This week we're dissecting the trailer for the new sci-fi movie block buster "In Time!" What are we dissecting for? On Screen Cars of course. This trailer is loaded with a number of vehicles from the movie. I took the liberty of snapshoting as many of them as I could. I believe have I identified them well. If there are any corrections let me know! Here's a brief summary of the movie for those of you that haven't seem the film.
"When Will Salas is falsely accused of murder, he must figure out a way, with the help of a beautiful hostage, to bring down a system where time is money -- literally -- enabling the wealthy to live forever while the poor, like Will, have to beg, borrow, and steal enough minutes to make it through another day." -InTimeMovie @ YouTube.
Interesting enough? Check out the full trailer at the bottom of the post.
1972 Dodge Challenger - Enforcement Vehicle - Interesting grill and visor light bar.
1972 Dodge Challenger - Enforcement Vehicle - Ahh multiples! Solid Custom Wheels
1972 Dodge Challenger - Enforcement Vehicle - Custom tail panel reminds me of a 2nd Generation Firebird/Trans Am.
Jaguar E-Type - Too sophisticated for James Bond, but perfect for Will Salas.
1966 Lincoln Continental - Love the rear suicide doors on these cars.
1966 Lincoln Continental
How many movies do you know that the title of the film is the same as the feature car? Unless the film title is completely about the car, it's pretty rare. But Gran Torino is entitled well for the premise of the movie. Because, to main character Walt Kowalski, played by Clint Eastwood, this 1972 Gran Torino Sport is his most prized possession.
After returning from the war in Korea, Walt worked for Ford Motor Company in Detroit, where he built his Gran Torino alongside fellow assembly line workers. As you can see the car is in perfect shape, just as the day it was built. Unfortunately, Walt, now widowed and much older, is not in perfect shape. He is frustrated that his neighborhood is now populated almost entirely with people who remind him of the war. His health is failing and his mind is more troubled than ever. Gangs are causing trouble for the rest of the neighborhood and safety is a major concern.
The Gran Torino is nearly stolen by one of the neighborhood kids, Hmong who is trying to become a member of a gang. Hmong's family insists that he repay for the damage he's caused Walt. After doing chores and helping Walt out, Hmong and Walt become friends. For those who have not seen the movie, I want to stop there. Let's talk about the car a little bit.
As I've pointed out before, the car is 1972 Gran Torino Sport. There were 496,645 Torinos produced by Ford in 1972. However only 92,033 were Gran Torino Sport models, like the one featured in the movie. What makes the Gran Torino Sport special? At first glance, one would notice integrated hood scoop. All of the Sport models had the scoop, however they're only functional with the rare Ram Air Induction package. Some of the Sport models also had the "Magnum 500" wheels as this one does. The laser stripe on the side is an optional piece for the Sport models, and '72 was the first year the stripe ran down the full length of the car.
The base power plant for the Grand Torino Sport is the 302 C.U. Windsor V8 2 barrel. However 351W, 351 Cleveland, 400 and 429 were all available as well. These motors will built for low compression (8.5:1) for better fuel economy, thus reducing horsepower as well. 1972 was the beginning of the end for muscle car era. That's part of what makes it a perfect fit for the movie. Both the car and the main character were part of a time that was challenging and difficult for some people to accept. Frozen in time, the car and character struggle to move on in a new changing world.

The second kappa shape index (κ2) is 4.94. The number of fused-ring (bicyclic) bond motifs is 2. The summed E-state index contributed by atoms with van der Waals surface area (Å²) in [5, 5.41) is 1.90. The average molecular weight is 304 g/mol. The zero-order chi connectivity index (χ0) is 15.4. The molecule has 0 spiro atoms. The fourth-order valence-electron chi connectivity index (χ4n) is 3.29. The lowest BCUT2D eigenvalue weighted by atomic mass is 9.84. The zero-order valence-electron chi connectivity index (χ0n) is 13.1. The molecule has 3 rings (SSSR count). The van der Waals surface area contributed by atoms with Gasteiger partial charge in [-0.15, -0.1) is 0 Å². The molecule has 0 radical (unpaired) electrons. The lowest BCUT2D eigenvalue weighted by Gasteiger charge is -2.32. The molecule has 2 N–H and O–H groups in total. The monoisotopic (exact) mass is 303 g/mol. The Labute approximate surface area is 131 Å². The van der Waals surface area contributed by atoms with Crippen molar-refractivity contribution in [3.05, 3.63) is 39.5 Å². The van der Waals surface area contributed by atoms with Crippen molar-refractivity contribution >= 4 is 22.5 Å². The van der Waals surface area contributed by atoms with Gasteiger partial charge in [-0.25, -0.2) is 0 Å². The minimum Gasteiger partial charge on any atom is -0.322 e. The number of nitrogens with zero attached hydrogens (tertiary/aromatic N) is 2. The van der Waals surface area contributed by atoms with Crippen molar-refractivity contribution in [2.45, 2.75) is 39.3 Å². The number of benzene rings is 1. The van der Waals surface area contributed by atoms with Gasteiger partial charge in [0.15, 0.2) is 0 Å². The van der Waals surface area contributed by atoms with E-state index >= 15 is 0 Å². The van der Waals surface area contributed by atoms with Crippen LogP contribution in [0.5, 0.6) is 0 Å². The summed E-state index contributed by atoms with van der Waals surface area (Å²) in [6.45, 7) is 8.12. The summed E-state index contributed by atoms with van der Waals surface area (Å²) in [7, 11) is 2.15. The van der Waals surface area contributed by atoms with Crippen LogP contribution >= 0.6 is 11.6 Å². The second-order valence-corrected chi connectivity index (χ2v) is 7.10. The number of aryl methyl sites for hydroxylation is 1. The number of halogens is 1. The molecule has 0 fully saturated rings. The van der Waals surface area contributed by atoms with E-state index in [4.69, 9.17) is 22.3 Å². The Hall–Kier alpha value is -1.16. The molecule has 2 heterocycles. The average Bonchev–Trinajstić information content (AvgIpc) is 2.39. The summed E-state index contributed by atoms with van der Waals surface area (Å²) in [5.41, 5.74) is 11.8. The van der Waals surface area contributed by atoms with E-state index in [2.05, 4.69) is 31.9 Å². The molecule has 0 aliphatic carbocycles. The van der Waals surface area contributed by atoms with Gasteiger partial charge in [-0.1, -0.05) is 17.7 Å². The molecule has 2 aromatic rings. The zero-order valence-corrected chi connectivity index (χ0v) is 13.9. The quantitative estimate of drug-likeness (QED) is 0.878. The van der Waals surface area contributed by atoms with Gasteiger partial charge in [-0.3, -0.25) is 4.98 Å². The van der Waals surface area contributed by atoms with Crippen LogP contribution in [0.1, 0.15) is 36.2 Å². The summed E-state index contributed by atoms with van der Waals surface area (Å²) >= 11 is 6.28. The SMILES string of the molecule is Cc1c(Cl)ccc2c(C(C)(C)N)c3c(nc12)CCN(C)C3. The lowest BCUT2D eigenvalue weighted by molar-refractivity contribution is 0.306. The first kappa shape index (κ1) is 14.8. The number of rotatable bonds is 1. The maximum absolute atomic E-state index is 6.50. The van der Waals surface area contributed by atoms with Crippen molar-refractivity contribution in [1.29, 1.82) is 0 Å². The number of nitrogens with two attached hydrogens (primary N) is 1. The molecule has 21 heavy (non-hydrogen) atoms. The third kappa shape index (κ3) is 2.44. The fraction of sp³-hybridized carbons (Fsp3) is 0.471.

When watching featured cars, I often wonder "Where did they get these cars?" Well I did a little research about the '72 Gran Torino in the movie and traced down an article from the Cassville Democrat. The Missouri paper did a special article about the car and it's previous owner, Jim Craig. Jim said the car was a "barn-find," but was in decent shape mechanically. He had the car for about five years before doing a full restoration. The car was kept original as it is in the film. The car was not bought directly from Jim by Warner Brothers, but through a classic car dealer on eBay. Until the film was released, Jim didn't know his car was the car featured in the film.
I really enjoyed the film. However I do have one issue with it. In the movie Walt talks about working on a production line and how he installed the steering column in his car. Being a car buff, I had to look up the production plants that made Gran Torinos. Not to my surprise, '72 Gran Torinos were not made in Detroit. This makes for a little historical inaccuracy in the film. But I don't think it takes away from the over-all quality of the movie. Hollywood does something like this in every production. There are very few perfectly historic films. I think they like to leave things like this for us to talk about.
I think it's a great film. I really enjoyed watching this movie in Blue Ray. I would say it was my first Blue Ray experience. On a 47 inch screen in high def, Clint Eastwood looked about 7 foot tall and appeared to be in the same room. Yea I know, I'm exaggerating. I would recommend buying this film to be part of a car movie collection! As a matter of fact, it's in our gift shop (Gran Torino Section)! Check that out, while we roll out the next On Screen Cars article!
Update: The guys over at GranTorinoSport.org forum have confirmed the engine in the movie car is a 351C 2V with CobraJet Heads. Thanks for all your help guys!
References: IMDB, GranTorinoSport.org, Cassville Democrat, IMCDB, Wikipedia